WHEN ONE BOOM CLOSES, ANOTHER OPENS
Dany Farha, Chief Executive Officer of BECO Capital, expects a regional boom in startups and venture capital, if oil prices linger at their current levels.
There is a strong positive correlation between a weak economy and a booming tech industry, according to Dany Farha. The economic slowdown is what has allowed technology companies to boom globally and the same is projected to happen regionally. “There is no better time to be a tech entrepreneur in the region than now,” he says. “During these difficult economic conditions, there is a silver lining. It is when economic conditions are challenging that consumers and enterprises look for the most efficient and innovative solutions, and these are provided by technology companies. We should continue to innovate at the early stage and help build amazing businesses in the later ones. Those contribute substantially to income, output and employment. History has proved that a weak economy spurs entrepreneurship and innovation. There is no better time to fund SMEs and entrepreneurs than in a downturn.”
He adds, “Higher unemployment in a slower economy triggers a positive cycle of young pioneering professionals who create their own jobs by starting their own small ventures. It is the reason we have witnessed a rise in the number of new entrepreneurs in France and Spain, where both countries are enduring the industrialised world's highest unemployment rates.”
Farha explains that, despite a difficult second half of 2015, drawn down by slumping oil prices and budget deficits, the region's tech entrepreneurship landscape continued to move upwards. “The ecosystem is expanding and has witnessed a rise of the digital economy and the emergence of potential regional unicorns,” he affirms.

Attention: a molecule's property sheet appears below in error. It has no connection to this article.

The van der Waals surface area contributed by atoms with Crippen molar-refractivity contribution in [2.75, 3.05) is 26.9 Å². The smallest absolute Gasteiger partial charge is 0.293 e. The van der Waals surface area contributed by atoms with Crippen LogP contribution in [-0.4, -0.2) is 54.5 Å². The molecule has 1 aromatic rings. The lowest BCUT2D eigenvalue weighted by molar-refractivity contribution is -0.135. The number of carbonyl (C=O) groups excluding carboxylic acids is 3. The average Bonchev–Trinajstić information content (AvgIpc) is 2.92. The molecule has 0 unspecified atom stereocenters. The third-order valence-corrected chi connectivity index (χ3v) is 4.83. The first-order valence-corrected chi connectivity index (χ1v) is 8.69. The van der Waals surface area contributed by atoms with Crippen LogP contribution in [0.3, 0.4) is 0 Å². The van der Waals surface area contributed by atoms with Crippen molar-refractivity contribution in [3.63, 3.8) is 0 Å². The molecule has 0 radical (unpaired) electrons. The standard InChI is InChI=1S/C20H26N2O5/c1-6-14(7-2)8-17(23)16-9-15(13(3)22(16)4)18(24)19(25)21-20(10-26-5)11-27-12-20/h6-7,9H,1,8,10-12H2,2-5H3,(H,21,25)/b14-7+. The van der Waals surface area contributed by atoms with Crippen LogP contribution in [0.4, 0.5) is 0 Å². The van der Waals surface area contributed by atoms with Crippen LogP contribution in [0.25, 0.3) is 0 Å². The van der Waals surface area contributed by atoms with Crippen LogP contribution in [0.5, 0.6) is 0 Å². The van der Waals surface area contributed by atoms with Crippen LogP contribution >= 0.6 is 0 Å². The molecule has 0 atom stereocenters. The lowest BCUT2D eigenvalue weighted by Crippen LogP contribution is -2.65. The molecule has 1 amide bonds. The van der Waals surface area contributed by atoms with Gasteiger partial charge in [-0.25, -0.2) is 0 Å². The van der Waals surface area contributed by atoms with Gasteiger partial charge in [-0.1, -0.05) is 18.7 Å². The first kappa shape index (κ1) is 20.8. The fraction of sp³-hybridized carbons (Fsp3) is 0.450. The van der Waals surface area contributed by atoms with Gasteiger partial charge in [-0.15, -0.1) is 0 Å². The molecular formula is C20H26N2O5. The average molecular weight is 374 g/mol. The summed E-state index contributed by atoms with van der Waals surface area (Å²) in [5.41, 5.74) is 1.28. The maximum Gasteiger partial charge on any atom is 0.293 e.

The GCC governments are trying to replace oil-reliant economies through economic diversification policies in order to reduce their oil dependence. The region has seen a lower oil price impact as its successful decade-long diversification strategies are coming to fruition, more effectively in some countries than others. The non-oil private sector continues to show strong growth. This will further encourage governments to support the SME sector, and thus the startup and entrepreneurship environment.
“A weaker economy projects a new perspective in terms of diversification, as it fuels a more entrepreneurial and innovative approach in a tough and competitive work environment. The need to raise the bar on quality and service and to become more efficient and effective tends to inspire new ideas,” explains Farha, adding that “some of the biggest leaps in technology were made in the second half of the 1980s” when oil prices ranged from $25/ bbl to $45/ bbl in inflation-adjusted terms.
“Regional tech startups will thrive over the next couple of years, in an attempt to drive a much-needed higher productivity and efficiency across various industries. Take, for example, the last recession when Airbnb, Uber and other global unicorns were founded. These companies monetised the needs of people in the post-crisis economy. Many disruptive technologies were founded in the ‘New Economy era of the late 90s'. With over 109 players currently investing in the technology startup sector across its various stages, north of $250 million were raised in the last 18 months by regional tech entrepreneurs. More investments in technology and the digital economy, both at private sector and government levels have, and will, over the mid to long term, help boost the economy. The growth has been exponential and we expect this trend to continue in 2016. It is the right time for regional tech entrepreneurs to step up and take advantage of the need to diversify the economy and prove they are worth investing in.”
DANY FARHA Chief Executive Officer BECO Capital